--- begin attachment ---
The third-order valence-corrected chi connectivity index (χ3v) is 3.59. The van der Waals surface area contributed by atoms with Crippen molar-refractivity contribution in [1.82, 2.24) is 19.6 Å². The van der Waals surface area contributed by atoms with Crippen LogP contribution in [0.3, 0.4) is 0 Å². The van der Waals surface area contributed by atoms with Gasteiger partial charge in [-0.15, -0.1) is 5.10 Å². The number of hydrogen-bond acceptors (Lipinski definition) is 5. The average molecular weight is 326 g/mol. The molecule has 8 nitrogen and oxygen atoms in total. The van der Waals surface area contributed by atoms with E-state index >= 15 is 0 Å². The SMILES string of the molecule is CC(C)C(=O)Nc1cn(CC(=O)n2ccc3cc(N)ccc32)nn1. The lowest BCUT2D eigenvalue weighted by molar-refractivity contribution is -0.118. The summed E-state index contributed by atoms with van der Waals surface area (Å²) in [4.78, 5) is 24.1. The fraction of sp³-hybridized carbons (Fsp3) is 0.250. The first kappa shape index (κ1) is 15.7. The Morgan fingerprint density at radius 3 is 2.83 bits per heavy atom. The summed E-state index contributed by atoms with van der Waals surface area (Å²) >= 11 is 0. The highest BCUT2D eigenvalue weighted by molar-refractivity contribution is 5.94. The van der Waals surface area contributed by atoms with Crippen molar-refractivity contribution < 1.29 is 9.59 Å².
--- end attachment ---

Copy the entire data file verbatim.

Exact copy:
The third-order valence-corrected chi connectivity index (χ3v) is 3.59. The van der Waals surface area contributed by atoms with Crippen molar-refractivity contribution in [1.82, 2.24) is 19.6 Å². The van der Waals surface area contributed by atoms with Crippen LogP contribution in [0.3, 0.4) is 0 Å². The van der Waals surface area contributed by atoms with Gasteiger partial charge in [-0.15, -0.1) is 5.10 Å². The number of hydrogen-bond acceptors (Lipinski definition) is 5. The average molecular weight is 326 g/mol. The molecule has 8 nitrogen and oxygen atoms in total. The van der Waals surface area contributed by atoms with E-state index >= 15 is 0 Å². The SMILES string of the molecule is CC(C)C(=O)Nc1cn(CC(=O)n2ccc3cc(N)ccc32)nn1. The lowest BCUT2D eigenvalue weighted by molar-refractivity contribution is -0.118. The summed E-state index contributed by atoms with van der Waals surface area (Å²) in [4.78, 5) is 24.1. The fraction of sp³-hybridized carbons (Fsp3) is 0.250. The first kappa shape index (κ1) is 15.7. The Morgan fingerprint density at radius 3 is 2.83 bits per heavy atom. The summed E-state index contributed by atoms with van der Waals surface area (Å²) >= 11 is 0. The highest BCUT2D eigenvalue weighted by molar-refractivity contribution is 5.94. The van der Waals surface area contributed by atoms with Crippen molar-refractivity contribution < 1.29 is 9.59 Å².